If you’re looking for something to add another level to your recovery, calm your soul and release creative energy, don’t overlook a simple tune of music.
The American Journal of Public Health identifies music as “the most accessible and most researched medium of art and healing.” Music has been proven to reduce heart and respiratory rates and increase endurance. It can be no surprise that music is also a salve for the suffering souls of addicts.
Nick Rowe, a board certified music therapist, family and marriage counselor and drug and alcohol counselor, is the music therapist at Clarity Way treatment center in south central Pennsylvania.
He offers some tips for how to use music in daily recovery.
Develop different musical taste.“For someone who is addicted, it is difficult for him to listen to certain songs because they may have been a part of his active addiction,” Rowe warns. “‘I went to see this band, and I was high every time I saw them,’ he might say. Listening to that music or that artist can be retriggering and can lead a person to a euphoric recall.” To avoid this, Rowe suggests checking out some new tunes that weren’t a part of your struggle with addiction.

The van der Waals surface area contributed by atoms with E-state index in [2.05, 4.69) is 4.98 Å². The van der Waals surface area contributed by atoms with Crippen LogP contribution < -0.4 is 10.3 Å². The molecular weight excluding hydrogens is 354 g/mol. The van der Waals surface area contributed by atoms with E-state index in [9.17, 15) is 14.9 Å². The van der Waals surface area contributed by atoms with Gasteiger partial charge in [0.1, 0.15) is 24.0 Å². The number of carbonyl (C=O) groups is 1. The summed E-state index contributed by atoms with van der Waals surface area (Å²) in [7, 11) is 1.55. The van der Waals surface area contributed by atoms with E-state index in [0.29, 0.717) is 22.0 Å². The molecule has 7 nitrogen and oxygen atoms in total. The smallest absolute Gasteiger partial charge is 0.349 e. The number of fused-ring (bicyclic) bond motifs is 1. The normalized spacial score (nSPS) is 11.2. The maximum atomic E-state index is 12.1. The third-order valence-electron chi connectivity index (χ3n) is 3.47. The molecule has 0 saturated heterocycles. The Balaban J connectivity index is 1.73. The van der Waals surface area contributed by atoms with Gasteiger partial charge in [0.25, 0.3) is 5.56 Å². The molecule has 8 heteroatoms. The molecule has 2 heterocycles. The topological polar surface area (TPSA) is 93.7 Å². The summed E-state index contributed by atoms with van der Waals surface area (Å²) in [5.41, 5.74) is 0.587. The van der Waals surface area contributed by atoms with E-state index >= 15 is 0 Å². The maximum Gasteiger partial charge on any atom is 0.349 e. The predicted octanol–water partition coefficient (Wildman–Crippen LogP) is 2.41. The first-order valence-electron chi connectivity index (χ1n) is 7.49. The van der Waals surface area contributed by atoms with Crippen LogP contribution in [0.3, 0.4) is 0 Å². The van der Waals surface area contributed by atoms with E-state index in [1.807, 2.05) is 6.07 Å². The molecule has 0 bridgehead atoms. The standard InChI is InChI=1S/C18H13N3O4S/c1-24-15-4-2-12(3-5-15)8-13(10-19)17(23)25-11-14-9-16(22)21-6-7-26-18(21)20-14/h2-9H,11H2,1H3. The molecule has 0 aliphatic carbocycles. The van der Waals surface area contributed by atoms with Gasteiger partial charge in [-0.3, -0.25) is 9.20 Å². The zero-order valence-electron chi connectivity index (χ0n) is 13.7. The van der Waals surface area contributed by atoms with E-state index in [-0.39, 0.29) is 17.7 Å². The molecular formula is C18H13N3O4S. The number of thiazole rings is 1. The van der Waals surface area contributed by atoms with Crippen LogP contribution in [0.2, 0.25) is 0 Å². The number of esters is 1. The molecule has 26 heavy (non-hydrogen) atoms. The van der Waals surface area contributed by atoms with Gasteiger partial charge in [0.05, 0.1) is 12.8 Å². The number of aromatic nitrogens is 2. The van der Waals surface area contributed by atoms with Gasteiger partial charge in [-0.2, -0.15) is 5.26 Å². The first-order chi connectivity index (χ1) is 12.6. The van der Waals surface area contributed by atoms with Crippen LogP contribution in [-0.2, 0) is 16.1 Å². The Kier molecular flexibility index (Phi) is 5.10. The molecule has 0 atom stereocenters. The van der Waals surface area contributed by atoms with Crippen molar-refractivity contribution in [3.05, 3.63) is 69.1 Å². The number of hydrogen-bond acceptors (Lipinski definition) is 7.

Familiarize yourself with recovery-oriented music. Rowe recommends listening to music “with more of a positive message to help lift the person up.” Additionally, it will lack any old associations to music you listened to before you started your recovery journey.
Find a musical outlet. “For someone who hasn’t engaged in trying to play music before, give it a shot,” Rowe says. “It is an outlet to express the emotional stuff that is going on inside of you. Maybe write some stories about your addiction or about your recovery and the life you are living now instead of the life you were living then.” Go to a local music store to ask about lessons.
Create a playlist for when you are sad. “Some people have this belief that if you are sad and want to feel better, you should put on happy music,” Rowe says. “In reality, it tends to keep the person frustrated and stuck and invalidated.” Rowe suggests developing a playlist that starts with a song that is going to meet you where you are. “If you are sad, put on a sad song,” Rowe says. “Over a series of songs, slowly listen to songs that are less sad and slightly more upbeat.” This gradual change will affect your mood better than a sudden change will.
Avoid instrumental music.Rowe admits that it might be an odd suggestion coming from a music therapist, but if you are sitting in traffic and you have a nice Bach sonata playing, your mind will tend to wander, and maybe to not the happiest of times. “I found that one of the best things to do is to engage in talk radio,” Rowe says, “because music might have the ability to let us wander, and we don’t know where it is going to take us.” Try searching through iTunes for a recovery podcast that will keep you on point instead.